Wally Hildebrandt reflects on years of service

KENYON, Minn. - Wally Hildebrandt didn't know much about the Soil and Water Conservation District when he was recruited to serve on the board of supervisors back in 1959.

Wally Hildebrandt retired from the Rice County Soil and Water Conservation District board of supervisors in 2010. Hildebrandt was appointed to the board in 1959.

KENYON, Minn. - Wally Hildebrandt didn't know much about the Soil and Water Conservation District when he was recruited to serve on the board of supervisors back in 1959.

He was a young dairy farmer, not quite 30 even, when supervisors Dick Miller and Martin Hachfeld came out to his farm and saw him. They asked him to come to the next meeting and learn more about what the SWCD was about.

He said OK and after a few months he was told to fill out a voucher. He was paid a whopping $3 per meeting, plus mileage.

All five of the supervisors then were dairy farmers, Hildebrandt said. They met at 8 or 8:30 at night, after milking was done.

Everyone else on the board was an old farmer, he said. Now, he's the old farmer on the board and he's eating his words, Hildebrandt said.


There's not many dairy farmers left in the county anymore, he said. He sold his cows back in the '80s during the dairy buyout. The grass and hay land disappeared with the dairy farmers, he said.

The makeup of the soil supervisor board reflects the change in agriculture in Rice County, Hildebrandt said. Board members include a retired dairy farmer, retired college professor, two veterinarians and a grain farmer.

Soil conservation is certainly more accepted now than it was back when he was the new kid on the board, Hildebrandt said, illustrating with a story. He and Lincoln Paulson, who was a supervisor from 1950 to 1994, met two farmers on the road. The farmer who was higher in the watershed was going to tile and the farmer who was lower in the watershed was upset that the other farmer's water would be dumped on his field. By the time Paulson and Hildebrandt were done talking with the farmers, both were going to put in tile.

At the time, the SWCD paid for farmers to tile their land, Hildebrandt said.

In the later years of his 51-year tenure on the Rice SWCD board, tiling has come under fire as a cause of increasing flooding.

Hildebrandt explains tile like this: "Tiling is like making your soil a sponge." If land is tiled correctly, he said, it slows down and absorbs water that would otherwise run overland. The addition of buffer strips and diversions are also designed to slow water and stop sediment before it reaches streams, rivers and creeks.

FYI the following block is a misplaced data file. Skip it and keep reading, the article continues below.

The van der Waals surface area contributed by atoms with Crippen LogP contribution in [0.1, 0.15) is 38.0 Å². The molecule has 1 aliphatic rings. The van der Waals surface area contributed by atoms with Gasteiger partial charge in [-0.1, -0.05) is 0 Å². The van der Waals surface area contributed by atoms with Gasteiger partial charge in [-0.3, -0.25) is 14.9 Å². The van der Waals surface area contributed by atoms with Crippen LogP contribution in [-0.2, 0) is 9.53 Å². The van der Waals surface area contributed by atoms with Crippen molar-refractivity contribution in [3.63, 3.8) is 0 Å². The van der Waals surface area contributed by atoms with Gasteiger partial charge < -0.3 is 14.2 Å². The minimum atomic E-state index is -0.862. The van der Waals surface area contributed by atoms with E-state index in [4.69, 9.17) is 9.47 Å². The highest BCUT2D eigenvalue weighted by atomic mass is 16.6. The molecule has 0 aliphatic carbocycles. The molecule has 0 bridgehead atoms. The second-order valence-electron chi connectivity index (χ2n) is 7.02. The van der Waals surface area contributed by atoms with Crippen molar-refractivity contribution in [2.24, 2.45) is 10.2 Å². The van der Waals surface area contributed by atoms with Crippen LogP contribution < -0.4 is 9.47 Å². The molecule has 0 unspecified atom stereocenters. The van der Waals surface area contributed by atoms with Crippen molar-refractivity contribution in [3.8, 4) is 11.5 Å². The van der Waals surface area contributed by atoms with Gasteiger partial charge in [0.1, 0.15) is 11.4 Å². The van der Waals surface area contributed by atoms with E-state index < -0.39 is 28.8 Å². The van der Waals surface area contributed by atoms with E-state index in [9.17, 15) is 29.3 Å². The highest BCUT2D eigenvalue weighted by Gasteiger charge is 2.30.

Soil conservation has certainly changed in his half century of service. Used to be Rice, Steele and Waseca counties owned a bulldozer together to do waterway work, Hildebrandt said. Today, Rice County SWCD owns a native grass drill.

Farm size has increased as has the size of farm machinery. Farmers are taking out grassed waterways to install water and sediment control basins, which are easier for them to maneuver their machinery around, he said.


He used to farm with contour strips - they were a bugger, Hildebrandt said. He doesn't see contour strips anymore in Rice County.

Hildebrandt grew up farming in Rice County. His father, Walter, was a progressive farmer who bought a John Deere A with a corn planter, two-row mounted cultivator and a disc in 1936.

His father had a farm plan that stressed crop rotation, which was his first exposure to conservation. His father was one of the first farmers in the area to spread lime on his alfalfa ground, Hildebrandt said. He thinks at one time there was a payment to encourage farmers to spread lime.

He and his wife, Doris, moved back to the farm when he got out of the Navy in 1957. Together, they raised seven children, five girls and two boys.

"The best crop my wife and I ever raised was seven kids," Hildebrandt said.

The family farmed and Hildebrandt also worked in town.

Their son, Kevin, now runs the farm and Hildebrandt said he's an adviser. He's also a full-time grandfather, going to football and basketball games and wrestling and track meets of he and Doris' 12 grandchildren. It keeps them busy, he said.

Hildebrandt said he's been across the nation to soil conservation meetings and met a bunch of super people. They've also had adventures. One time, he and Doris had their luggage stolen in New York City. The stolen bag contained their airline tickets. Another time, they put together a planeload of supervisors and spouses from across Minnesota to fly to the convention in Hawaii. Only the travel agent wasn't a supervisor or spouse, Hildebrandt taught her in Sunday School.


"I met a lot of wonderful people," Hildebrandt said.

He didn't start serving as a commissioner with an agenda he wanted to see carried out and he doesn't leave with unfinished business. Instead, he said he's proud of the supervisors he's served with through the years.

"One thing I'm really proud of … we got more people involved," Hildebrandt said.

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